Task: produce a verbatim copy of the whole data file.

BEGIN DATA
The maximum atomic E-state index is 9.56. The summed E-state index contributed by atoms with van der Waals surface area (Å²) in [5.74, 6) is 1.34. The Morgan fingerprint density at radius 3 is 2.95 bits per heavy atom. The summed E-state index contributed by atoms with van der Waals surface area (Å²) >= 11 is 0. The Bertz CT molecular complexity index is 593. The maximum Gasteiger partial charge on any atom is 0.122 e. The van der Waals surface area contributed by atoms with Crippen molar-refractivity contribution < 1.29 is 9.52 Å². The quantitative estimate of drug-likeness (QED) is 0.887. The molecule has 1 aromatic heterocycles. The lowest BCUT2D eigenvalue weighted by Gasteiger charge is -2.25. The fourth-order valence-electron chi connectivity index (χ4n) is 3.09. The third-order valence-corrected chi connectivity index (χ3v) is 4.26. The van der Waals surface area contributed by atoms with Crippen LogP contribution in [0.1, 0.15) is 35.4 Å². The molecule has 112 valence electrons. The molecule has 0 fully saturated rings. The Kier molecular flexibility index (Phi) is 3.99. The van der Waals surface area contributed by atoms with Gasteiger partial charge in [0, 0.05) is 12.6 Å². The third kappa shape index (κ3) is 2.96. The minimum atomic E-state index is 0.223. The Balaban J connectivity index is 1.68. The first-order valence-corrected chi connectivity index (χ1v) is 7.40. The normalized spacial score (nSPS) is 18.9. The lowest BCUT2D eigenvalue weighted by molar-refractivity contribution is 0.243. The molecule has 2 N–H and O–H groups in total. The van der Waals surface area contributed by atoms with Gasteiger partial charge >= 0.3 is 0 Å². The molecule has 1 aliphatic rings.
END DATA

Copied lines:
The maximum atomic E-state index is 9.56. The summed E-state index contributed by atoms with van der Waals surface area (Å²) in [5.74, 6) is 1.34. The Morgan fingerprint density at radius 3 is 2.95 bits per heavy atom. The summed E-state index contributed by atoms with van der Waals surface area (Å²) >= 11 is 0. The Bertz CT molecular complexity index is 593. The maximum Gasteiger partial charge on any atom is 0.122 e. The van der Waals surface area contributed by atoms with Crippen molar-refractivity contribution < 1.29 is 9.52 Å². The quantitative estimate of drug-likeness (QED) is 0.887. The molecule has 1 aromatic heterocycles. The lowest BCUT2D eigenvalue weighted by Gasteiger charge is -2.25. The fourth-order valence-electron chi connectivity index (χ4n) is 3.09. The third-order valence-corrected chi connectivity index (χ3v) is 4.26. The van der Waals surface area contributed by atoms with Crippen LogP contribution in [0.1, 0.15) is 35.4 Å². The molecule has 112 valence electrons. The molecule has 0 fully saturated rings. The Kier molecular flexibility index (Phi) is 3.99. The van der Waals surface area contributed by atoms with Gasteiger partial charge in [0, 0.05) is 12.6 Å². The third kappa shape index (κ3) is 2.96. The minimum atomic E-state index is 0.223. The Balaban J connectivity index is 1.68. The first-order valence-corrected chi connectivity index (χ1v) is 7.40. The normalized spacial score (nSPS) is 18.9. The lowest BCUT2D eigenvalue weighted by molar-refractivity contribution is 0.243. The molecule has 2 N–H and O–H groups in total. The van der Waals surface area contributed by atoms with Gasteiger partial charge >= 0.3 is 0 Å². The molecule has 1 aliphatic rings.